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America is about slavery. It was this grotesque, anti-human institution that shaped our Constitution, and it was slavery that formed some of our most basic attitudes about government, producing destructive political behavior to this very day.
You can believe that story if you choose this Fourth of July week, or you can believe something else: that the historians who give vent to it are bunkum artists whose sensational revisionism achieves the double objective of getting them noticed and of debasing this remarkable land in which we live.
For more on the subject, see Gordon Wood. One of the most distinguished American historians of our era, he writes about two new books on slavery in The New York Review of Books. His manner is gentlemanly, his judgments devastating.
Wood notes that the writing of history is at least partly about the sensitivities of the times in which the writers live. For the past 50 years, he observes, race has been the dominant domestic issue. A consequence, he says, is that historians have given us a more exhaustive knowledge of slavery in America than could once have been imagined, which is not to say that every instance of their probing holds up under scrutiny.
Take, for instance, “Dark Bargain” by Lawrence Goldstone, an author who contends that the Constitution was less about grand ideas than the galelike historical force of slavery. You get the idea from Wood that Goldstone gets a little bit of everything wrong. “Giving a sense of surrounding circumstances, which is the essence of historical explanation, is not Goldstone’s strong point,” he writes.
Not his strong point? Isn’t that a way of saying Goldstone flunks at the single most important thing in writing any history that actually elucidates the past? Seems likely. In describing the South as scared to death in the 1780s that slaves might rebel, Wood tells us, Goldstone fails to notice that Virginians “were actually relaxing their black codes that governed slaves’ lives, forming anti-slavery societies, and manumitting their slaves by the thousands …”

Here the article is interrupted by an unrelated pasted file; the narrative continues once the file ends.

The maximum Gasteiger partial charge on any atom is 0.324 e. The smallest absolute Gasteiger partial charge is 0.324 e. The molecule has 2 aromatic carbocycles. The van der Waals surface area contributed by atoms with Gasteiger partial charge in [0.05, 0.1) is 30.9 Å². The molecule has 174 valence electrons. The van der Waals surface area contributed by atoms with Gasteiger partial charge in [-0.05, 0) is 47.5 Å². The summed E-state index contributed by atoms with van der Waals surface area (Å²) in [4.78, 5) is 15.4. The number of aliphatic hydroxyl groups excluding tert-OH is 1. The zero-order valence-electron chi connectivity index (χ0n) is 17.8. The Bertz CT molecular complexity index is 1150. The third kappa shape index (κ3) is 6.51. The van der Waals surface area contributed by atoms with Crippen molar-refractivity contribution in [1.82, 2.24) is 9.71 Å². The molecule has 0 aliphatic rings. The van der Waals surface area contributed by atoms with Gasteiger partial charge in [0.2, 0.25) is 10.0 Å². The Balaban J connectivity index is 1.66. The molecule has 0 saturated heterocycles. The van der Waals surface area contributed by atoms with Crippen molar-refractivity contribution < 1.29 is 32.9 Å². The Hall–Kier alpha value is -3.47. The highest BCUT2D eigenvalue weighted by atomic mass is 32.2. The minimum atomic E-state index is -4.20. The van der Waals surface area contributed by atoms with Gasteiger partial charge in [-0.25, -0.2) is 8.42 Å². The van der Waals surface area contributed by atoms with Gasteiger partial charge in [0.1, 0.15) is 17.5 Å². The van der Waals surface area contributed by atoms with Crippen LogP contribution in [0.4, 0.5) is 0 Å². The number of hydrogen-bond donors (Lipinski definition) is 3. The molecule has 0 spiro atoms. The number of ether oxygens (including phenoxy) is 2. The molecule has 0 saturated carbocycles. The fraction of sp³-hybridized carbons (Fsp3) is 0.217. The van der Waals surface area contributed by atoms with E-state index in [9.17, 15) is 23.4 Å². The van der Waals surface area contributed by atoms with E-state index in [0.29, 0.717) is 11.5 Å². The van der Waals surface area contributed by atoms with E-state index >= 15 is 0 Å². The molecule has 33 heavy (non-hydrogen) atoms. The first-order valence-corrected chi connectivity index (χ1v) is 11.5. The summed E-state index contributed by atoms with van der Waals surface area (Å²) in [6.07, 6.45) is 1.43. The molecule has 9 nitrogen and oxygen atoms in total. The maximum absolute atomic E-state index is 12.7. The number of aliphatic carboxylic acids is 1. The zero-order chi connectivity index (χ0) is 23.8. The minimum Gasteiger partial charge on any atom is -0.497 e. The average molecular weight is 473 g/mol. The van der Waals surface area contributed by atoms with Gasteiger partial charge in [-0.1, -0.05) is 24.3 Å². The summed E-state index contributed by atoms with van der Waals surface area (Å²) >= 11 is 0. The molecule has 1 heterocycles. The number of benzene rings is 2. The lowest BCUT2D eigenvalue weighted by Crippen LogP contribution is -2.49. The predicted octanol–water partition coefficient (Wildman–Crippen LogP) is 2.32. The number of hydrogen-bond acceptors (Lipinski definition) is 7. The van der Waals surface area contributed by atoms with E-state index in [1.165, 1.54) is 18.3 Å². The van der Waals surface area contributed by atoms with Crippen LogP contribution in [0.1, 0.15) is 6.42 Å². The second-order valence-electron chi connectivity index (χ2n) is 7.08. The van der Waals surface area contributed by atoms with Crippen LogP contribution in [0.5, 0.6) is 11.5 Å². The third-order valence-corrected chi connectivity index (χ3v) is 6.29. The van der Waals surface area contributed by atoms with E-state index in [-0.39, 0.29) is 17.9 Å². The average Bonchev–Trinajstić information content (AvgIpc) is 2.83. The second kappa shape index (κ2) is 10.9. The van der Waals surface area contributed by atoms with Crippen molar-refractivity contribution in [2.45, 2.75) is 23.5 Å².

Robin Einhorn, in “American Taxation, American Slavery,” contends the American distrust of government and dislike of taxes comes our way from elitist slaveholders looking to protect their wealth and that their legacy shows up even now in the way we structure tax policy. What Einhorn lacks, Wood observes, is evidence. At one point, he wonders how she can argue that “antigovernment rhetoric” came only from “slaveholding elites” when those who did not trust government included Thomas Paine, a founding radical who would never for a moment consider owning a slave.
Einhorn is a professor of history at the University of California-Berkeley, and you find yourself thinking about findings that 72 percent of college teachers self-report they are liberals — a figure jumping to 87 percent at top-ranked universities. You think of the vast amounts of America-denigrating material that pour out of these universities, and you think of still other statistics, those showing that 81 percent of seniors at top colleges performed at a “D” and even “F” level in a survey of knowledge about American history.
But then the Pulitzer Prize-winning Wood is also a professor, one of numerous examples of brilliant, balanced scholars in our universities, and someone whose students would no doubt fare well on those surveys. While he, of course, agrees on the importance of slavery in our history and the fact that African slaves were often regarded “as little more than animals,” he provides context, noting, for instance, that slavery “had been taken for granted for thousands of years,” and adding: “It was the Revolution and its emphasis on liberty that made slavery a problem for Americans.”
Our country is hardly without sin, but something got unleashed in the years leading up to and following July 4, 1776, something that did combat with the worst that was in us as well as with the British, never entirely defeating all our faults, scarcely making us perfect, but causing greatness to swell within us and making America something exceptional in human history. It’s important to remember our past faults and to confront our current ones, but it is important as well to grasp what makes us special in a world plagued by problems everywhere you look, because, if we don’t, we will cease to be special.
(Jay Ambrose, formerly Washington director of editorial policy for Scripps Howard newspapers and the editor of dailies in El Paso, Texas, and Denver, is a columnist living in Colorado. He can be reached at SpeaktoJay(at)aol.com.)